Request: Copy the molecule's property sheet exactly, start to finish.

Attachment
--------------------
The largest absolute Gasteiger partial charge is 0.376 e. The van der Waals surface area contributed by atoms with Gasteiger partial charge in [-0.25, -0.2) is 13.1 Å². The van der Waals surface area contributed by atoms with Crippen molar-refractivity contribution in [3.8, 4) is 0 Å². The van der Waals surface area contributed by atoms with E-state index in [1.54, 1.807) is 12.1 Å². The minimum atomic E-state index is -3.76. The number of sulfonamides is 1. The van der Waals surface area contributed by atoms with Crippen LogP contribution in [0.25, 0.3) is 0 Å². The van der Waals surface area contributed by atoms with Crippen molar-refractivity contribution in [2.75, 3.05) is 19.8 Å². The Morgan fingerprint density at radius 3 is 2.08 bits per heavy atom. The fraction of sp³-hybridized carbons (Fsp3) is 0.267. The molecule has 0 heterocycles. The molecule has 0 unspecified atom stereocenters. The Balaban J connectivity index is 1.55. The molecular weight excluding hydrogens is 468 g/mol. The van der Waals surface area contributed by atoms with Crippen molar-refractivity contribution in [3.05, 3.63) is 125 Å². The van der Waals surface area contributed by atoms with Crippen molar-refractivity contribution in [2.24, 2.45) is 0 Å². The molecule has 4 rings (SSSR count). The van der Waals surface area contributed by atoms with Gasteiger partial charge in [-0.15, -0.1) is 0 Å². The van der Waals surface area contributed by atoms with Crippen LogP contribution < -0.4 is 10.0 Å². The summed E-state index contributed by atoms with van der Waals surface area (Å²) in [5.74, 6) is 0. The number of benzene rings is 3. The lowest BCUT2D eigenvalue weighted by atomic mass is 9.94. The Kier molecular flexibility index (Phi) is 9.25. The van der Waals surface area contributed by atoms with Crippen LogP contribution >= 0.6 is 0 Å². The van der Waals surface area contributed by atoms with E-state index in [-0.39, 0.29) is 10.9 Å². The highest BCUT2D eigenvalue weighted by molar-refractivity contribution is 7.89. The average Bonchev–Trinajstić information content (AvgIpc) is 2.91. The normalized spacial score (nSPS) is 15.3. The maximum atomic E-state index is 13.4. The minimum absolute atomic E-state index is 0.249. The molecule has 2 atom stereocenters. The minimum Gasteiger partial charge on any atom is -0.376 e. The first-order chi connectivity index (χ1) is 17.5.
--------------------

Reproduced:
The largest absolute Gasteiger partial charge is 0.376 e. The van der Waals surface area contributed by atoms with Gasteiger partial charge in [-0.25, -0.2) is 13.1 Å². The van der Waals surface area contributed by atoms with Crippen molar-refractivity contribution in [3.8, 4) is 0 Å². The van der Waals surface area contributed by atoms with E-state index in [1.54, 1.807) is 12.1 Å². The minimum atomic E-state index is -3.76. The number of sulfonamides is 1. The van der Waals surface area contributed by atoms with Crippen LogP contribution in [0.25, 0.3) is 0 Å². The van der Waals surface area contributed by atoms with Crippen molar-refractivity contribution in [2.75, 3.05) is 19.8 Å². The Morgan fingerprint density at radius 3 is 2.08 bits per heavy atom. The fraction of sp³-hybridized carbons (Fsp3) is 0.267. The molecule has 0 heterocycles. The molecule has 0 unspecified atom stereocenters. The Balaban J connectivity index is 1.55. The molecular weight excluding hydrogens is 468 g/mol. The van der Waals surface area contributed by atoms with Crippen molar-refractivity contribution in [3.05, 3.63) is 125 Å². The van der Waals surface area contributed by atoms with Crippen molar-refractivity contribution in [2.24, 2.45) is 0 Å². The molecule has 4 rings (SSSR count). The van der Waals surface area contributed by atoms with Gasteiger partial charge in [-0.15, -0.1) is 0 Å². The van der Waals surface area contributed by atoms with Crippen LogP contribution < -0.4 is 10.0 Å². The summed E-state index contributed by atoms with van der Waals surface area (Å²) in [5.74, 6) is 0. The number of benzene rings is 3. The lowest BCUT2D eigenvalue weighted by atomic mass is 9.94. The Kier molecular flexibility index (Phi) is 9.25. The van der Waals surface area contributed by atoms with Crippen LogP contribution >= 0.6 is 0 Å². The van der Waals surface area contributed by atoms with E-state index in [-0.39, 0.29) is 10.9 Å². The highest BCUT2D eigenvalue weighted by molar-refractivity contribution is 7.89. The average Bonchev–Trinajstić information content (AvgIpc) is 2.91. The normalized spacial score (nSPS) is 15.3. The maximum atomic E-state index is 13.4. The minimum absolute atomic E-state index is 0.249. The molecule has 2 atom stereocenters. The minimum Gasteiger partial charge on any atom is -0.376 e. The first-order chi connectivity index (χ1) is 17.5.